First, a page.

Tonight I voted against the UK Government’s police grant report. It was promised by the Government that they would increase police funding for the next financial year by £450m but in reality the Home Office have used this report to slash local police funding by £100m. This is because the Home Office have put in place a cash-freeze in their funding. The only way for North Wales Police to reclaim that loss of income is by requesting an increase in your Council Tax.
The settlement comes in the context of increasing pressure on police forces following an overall reduction in spending since 2010 of over £2.8bn, resulting in a loss of 21,000 officers. For many police forces. particularly ones with low Council Tax bases such as ours, the amount raised by the precept will be effectively wiped out by the real-terms reduction in Home Office funding and broader inflationary pressure. Police Chiefs had warned the Home Office that a settlement which only covers inflation will mean police are unable to meet rising demands and “reverse the reduction in preventable activity.”
Only recently figures released showed that crime was rising in North Wales. Labour has pledged to hire an additional 10,000 police officers, 1,000 more security staff and 500 more boarder guards. Only buy giving the police the resources they need can we secure our neighbourhoods.
I condemn the new recorded crime figures released today (25 January 2018) which show that crime in North Wales is at its highest point in seven years.
Total crime in North Wales has increased by 6.77% since September 2010. Going from 42,632 cases in September 2010 to 45,521 cases in September 2017. The following crimes are now at a seven year high:
• Domestic Burglary: Increased 32.70%
• Homicide: Increased 18.18%
• Crimes against society: Increased 52.33%
• Sexual Offences: Increased 288.31%
• Theft from a person: Increased 31.30%
• Violence with injury: Increased 48.56%
• Violence without injury: Increased 156.48%
Read more “Recorded Crime Statistics: September 2017”
I am warning that the new police grant settlement proposed by the UK Government will mean that Council Tax will have to rise.
Today (19 December 2017), the Policing and the Fire Service minister, Nick Hurd MP, delivered the UK Government’s proposals for how much funding police forces in Wales and England will receive in 2018/19 financial year. What has been decided by the UK Government is to maintain police funding at the same levels as what they received for 2017/18. Although this may sound like funding levels have been maintained what this actually equates to is further cuts as inflation will erode away at the funding.
North Wales Police is set to receive a proposed £147.3m in 2018/19 and will be expected to use a combination of their reserves and increases in Council Tax to pay for the shortfall. Flintshire County Council is already seen huge pressures placed upon its budgets and needed to increase local taxation to try and make ends meet following UK Government cuts. The police precept increase will only drive up Council Tax bills further.
Using reserves may sound like a positive, but reserves should be used for one off expenditure. But the UK Government believe that the savings of North Wales Police should be used for annually reoccurring expenditure.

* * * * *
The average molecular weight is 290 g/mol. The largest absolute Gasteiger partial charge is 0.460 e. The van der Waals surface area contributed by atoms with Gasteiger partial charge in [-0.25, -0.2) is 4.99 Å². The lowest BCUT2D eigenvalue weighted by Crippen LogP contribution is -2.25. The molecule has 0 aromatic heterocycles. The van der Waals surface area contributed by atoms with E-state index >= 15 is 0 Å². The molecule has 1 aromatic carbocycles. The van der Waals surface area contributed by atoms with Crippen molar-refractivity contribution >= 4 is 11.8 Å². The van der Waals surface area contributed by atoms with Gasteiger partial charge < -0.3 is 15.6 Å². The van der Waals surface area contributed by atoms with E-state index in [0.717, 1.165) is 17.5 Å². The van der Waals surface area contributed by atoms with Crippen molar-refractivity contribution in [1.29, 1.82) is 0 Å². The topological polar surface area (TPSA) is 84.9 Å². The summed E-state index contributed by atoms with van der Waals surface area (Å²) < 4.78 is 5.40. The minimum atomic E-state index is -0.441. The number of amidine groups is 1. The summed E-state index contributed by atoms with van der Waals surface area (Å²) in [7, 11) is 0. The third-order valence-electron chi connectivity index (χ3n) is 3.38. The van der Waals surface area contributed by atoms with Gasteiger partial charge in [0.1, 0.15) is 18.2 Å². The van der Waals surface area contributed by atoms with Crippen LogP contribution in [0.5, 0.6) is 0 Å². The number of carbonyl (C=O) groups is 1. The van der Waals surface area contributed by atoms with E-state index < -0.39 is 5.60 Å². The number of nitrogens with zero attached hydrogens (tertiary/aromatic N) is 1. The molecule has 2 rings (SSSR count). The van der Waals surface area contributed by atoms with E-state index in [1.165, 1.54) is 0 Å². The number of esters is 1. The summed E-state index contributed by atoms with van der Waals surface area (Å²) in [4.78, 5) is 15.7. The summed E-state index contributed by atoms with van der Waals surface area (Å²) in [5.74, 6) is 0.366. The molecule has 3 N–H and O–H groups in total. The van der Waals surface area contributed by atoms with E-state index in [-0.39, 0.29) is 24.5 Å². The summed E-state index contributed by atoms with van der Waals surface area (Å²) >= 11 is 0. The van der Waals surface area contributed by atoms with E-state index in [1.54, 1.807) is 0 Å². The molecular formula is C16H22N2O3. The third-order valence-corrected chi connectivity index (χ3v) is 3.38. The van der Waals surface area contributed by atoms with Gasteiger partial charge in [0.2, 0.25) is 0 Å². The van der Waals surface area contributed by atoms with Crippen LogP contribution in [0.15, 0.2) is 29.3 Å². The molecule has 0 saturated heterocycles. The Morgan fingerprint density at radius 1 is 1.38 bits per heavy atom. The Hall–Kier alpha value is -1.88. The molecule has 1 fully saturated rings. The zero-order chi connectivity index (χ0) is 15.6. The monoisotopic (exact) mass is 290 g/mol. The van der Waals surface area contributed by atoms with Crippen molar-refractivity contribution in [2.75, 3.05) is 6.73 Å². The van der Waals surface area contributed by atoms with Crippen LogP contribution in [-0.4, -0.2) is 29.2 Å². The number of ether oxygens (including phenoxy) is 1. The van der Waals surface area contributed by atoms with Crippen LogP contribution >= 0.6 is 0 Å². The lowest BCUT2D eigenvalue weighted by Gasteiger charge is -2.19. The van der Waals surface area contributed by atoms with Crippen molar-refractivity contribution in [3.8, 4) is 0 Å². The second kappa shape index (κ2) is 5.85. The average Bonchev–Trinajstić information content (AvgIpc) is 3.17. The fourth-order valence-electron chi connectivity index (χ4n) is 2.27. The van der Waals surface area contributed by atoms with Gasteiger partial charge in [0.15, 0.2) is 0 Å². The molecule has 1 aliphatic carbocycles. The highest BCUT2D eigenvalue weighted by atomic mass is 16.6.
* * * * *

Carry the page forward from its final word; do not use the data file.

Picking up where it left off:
Since 2011/12 North Wales Police has had to deliver £29.62m cuts, representing a 20% cut in resources. This has resulted in an 18% reduction in the workforce and no budget has been unaffected.
Recently, the Chief Constable and Police and Crime Commissioner stated that they expect crime to rise in North Wales by 33% in 2017/18. This crime rise is no coincidence with the fall in police officers.
Yet again the Conservative Government’s policies in Westminster will make Council Tax increase in Flintshire. Instead of properly funding our police through central government funding they are placing the burden of costs squarely on the shoulders of Flintshire residents. What would have made far more sense is to spread the burden of policing costs across the whole country. Meaning that the wealth generated in the South East of England could be used to support communities like ours.
With crime expected to rise by 33% in the year ending 2017/18 it should be clear to everyone that we need more police on our streets. Community policing helps deter criminals and bolsters the links between police and neighbourhoods. This tackles crime at its root causes and makes policing much more effective and cost efficient. However, these cuts to policing will hinder the hard work of North Wales Police.
The proposals today are an affront to our community safety, our police officers and Council Tax payers. It demonstrates a UK Government that is only concentrated on the South East of England and a failed ideological project of austerity. I will not be supporting these proposals and will be calling for the UK Government to abandon them for a fairing funding deal.
I am concerned by the dramatic rise in crime both in England and Wales and locally within the North Wales police force.
Figures published today show that total recorded crime (excluding fraud) in North Wales rose by 7%, compared with year ending June 2016 to year ending June 2017. Not only that but the figures showed rises in:
• Violence with injury – Up 16%
• Stalking and harassment – Up 23%
• Sexual Offences – Up 27%
• Domestic burglary – Up 25%
• Theft from a person – Up 22%
• Misc. crimes against society – Up 17%
North Wales Police have seen their budgets slashed by the UK Government by £4.3m since 2010 and 138 Police Officers have had to be lost to try and cope with the loss of revenue. North Wales Police have witnessed the highest percentage rise in violence against the person in the whole of Wales, closely followed by Dyfed-Powys and South Wales on 18%. Read more “Rise in police recorded crime”